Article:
And if you’d like, you can always knit your own Christmas Bear by snagging a copy of my pattern. It includes the link to the 35 minute video with instructions and tips on how to stuff, sew and embroider. You can find the pattern in my shop!

So, go take a look in the shop by clicking here!

If you appreciate my writing and would like for this blog to continue, please donate to help keep it going. Every single dollar helps! I couldn’t do it without your support.


Waking to a Hug

Every year I work up a design for my annual Christmas Bear. Sometimes he’s wearing a little Santa suit, sometimes a red and white hat and scarf. But, this year I’ve decided to go into a completely different direction.

Instead of just doing one design I’m just going to flood the internet with my little teddy bears in all sorts of different colors, so this way there will be just the right Christmas Bear for everyone, perfect size to hide under a tree, or tucked in next to your little one just after they go to bed, waking to find a surprise gift cuddled next to them as they wake Christmas morning.

What an awesome idea. Did you see the light bulb flicker over my head?

I’m not going to do anything made to order, I’m just going to post them as fast as I knit them, probably a few a day. I have this beautiful stash of yarn my friend Poppy sent me, so I’m going to work that gorgeous group of skeins into teddy bears for Christmas.

So, take a peek around the shop, and don’t take too long. I’m only going to be able to do so many before Christmas shipping comes to an end, but I truly love the idea of placing one of these darling teddy bears next to a sleeping tot Christmas Eve, and instead of them bouncing out of bed and dashing to the tree, they waking to a hug from a Christmas bear. What a great new Christmas tradition that would be.

Click here for the shop!

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Don’t You Know Who I Am???

I admit that my “look” can be a problem for people. (Listen to me, acting as though I looked like the Elephant Man or something).

I readily acknowledge that even though I haven’t been homeless for some years now, there is still a part of me that hasn’t quite shook it off. Most noticeably, my look. I still look homeless, as my husband says.

And with my being on foot wherever I go with rucksack on my back, I definitely blend in with the guys coming and going out of the homeless hotel, the weekly stay hotel a few blocks from here. I expect that. I’m not foolish, I know I’m not in couture, I am a middle aged, rough skinned, scruffy faced man in a faded ballcap, thread worn jeans and a t-shirt. I know the impression I leave behind.

It never really seems to bother me when I’m standing next to someone somewhere and they give me the side eye. That doesn’t bother me because I never feel I have to prove something to someone I’ve never met. I know who I am.

I have my story, many stories, wrapped up in nice, tightly bound paperback books. They don’t know that. They don’t know I knit for a living, they don’t know I went to high school in Europe, that I was living in Berlin when the Wall came down (30 years ago this Saturday!), they don’t know I’m married to a handsome man who would take a sword to himself before allowing any harm to fall upon me.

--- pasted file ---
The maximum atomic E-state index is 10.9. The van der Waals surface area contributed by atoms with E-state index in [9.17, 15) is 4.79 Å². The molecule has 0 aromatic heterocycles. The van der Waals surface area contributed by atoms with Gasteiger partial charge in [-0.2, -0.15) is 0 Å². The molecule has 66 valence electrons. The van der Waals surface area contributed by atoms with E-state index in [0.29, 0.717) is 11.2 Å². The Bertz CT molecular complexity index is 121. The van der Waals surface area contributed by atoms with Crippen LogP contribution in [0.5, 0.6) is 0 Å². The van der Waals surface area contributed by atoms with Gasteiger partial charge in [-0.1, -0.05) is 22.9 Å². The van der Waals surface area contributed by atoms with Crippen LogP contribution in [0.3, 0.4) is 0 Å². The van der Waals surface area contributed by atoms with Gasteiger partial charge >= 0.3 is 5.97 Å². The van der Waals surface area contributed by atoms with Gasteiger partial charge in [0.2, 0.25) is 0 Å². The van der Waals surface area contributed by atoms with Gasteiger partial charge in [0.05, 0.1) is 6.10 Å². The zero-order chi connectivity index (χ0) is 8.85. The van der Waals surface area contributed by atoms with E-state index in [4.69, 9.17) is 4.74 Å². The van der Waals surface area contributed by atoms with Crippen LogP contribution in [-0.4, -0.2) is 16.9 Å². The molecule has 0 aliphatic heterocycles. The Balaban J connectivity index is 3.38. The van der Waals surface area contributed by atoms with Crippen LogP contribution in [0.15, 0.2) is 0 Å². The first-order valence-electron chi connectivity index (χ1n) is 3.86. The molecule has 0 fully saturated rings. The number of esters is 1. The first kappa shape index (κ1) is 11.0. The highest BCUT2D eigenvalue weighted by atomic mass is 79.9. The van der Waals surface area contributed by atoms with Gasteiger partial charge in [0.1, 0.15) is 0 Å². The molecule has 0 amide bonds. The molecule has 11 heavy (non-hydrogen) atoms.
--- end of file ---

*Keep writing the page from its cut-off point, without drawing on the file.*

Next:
They don’t know anything about me, so I can’t find fault with them. They’re just judging a book my its cover.

However, I’m not always that understanding and forgiving. Like the time Phillip and I were crossing the street when a woman screamed, “Goddamn homeless are everywhere!” To which I yelled back, “I’m a world famous knitter, bitch!” Sometimes I find it necessary to tell the uninformed just exactly who I am….

None of my achievements and experiences are found in the way I dress. No, the only experience that still resonates close to me, the only experience that still haunts me, the only experience that still burns in me that you can actually see on my skin and in my dress is that time being homeless.

Because that is the one experience in my life that I have never been able to shake. In many ways, I fear being homeless every day, I fear that somehow someone could take all of this away. I don’t like that feeling, I despise that dreary fear that will not let go of me.

So, I push. I blog, I write books, I knit my teddy bears, I spend every waking minute letting those things tell my story….And yes, maybe I do let my clothes tell my story sometimes.

I am so looking forward to the day that it becomes something of an acknowledgement to my story that people will see a middle aged, rough skinned, scruffy faced man in a faded ballcap, thread worn jeans, t-shirt and rucksack on his back walking the side of the road and ask, “Is that him? Is that Mad Man Knitting?”

I want you to rethink your perception of those guys that walk along the highway with everything they own on their backs, a cat by their side, the sun baking their skin, their tired feet swollen and wet with trench foot, his belly grumbling because it has been neglected, his presence ignored or diminished by society….

Because any one of those guys could be me. Not in hindsight. But, right now. Every last one of them is subject to the same love and blessings you have given me.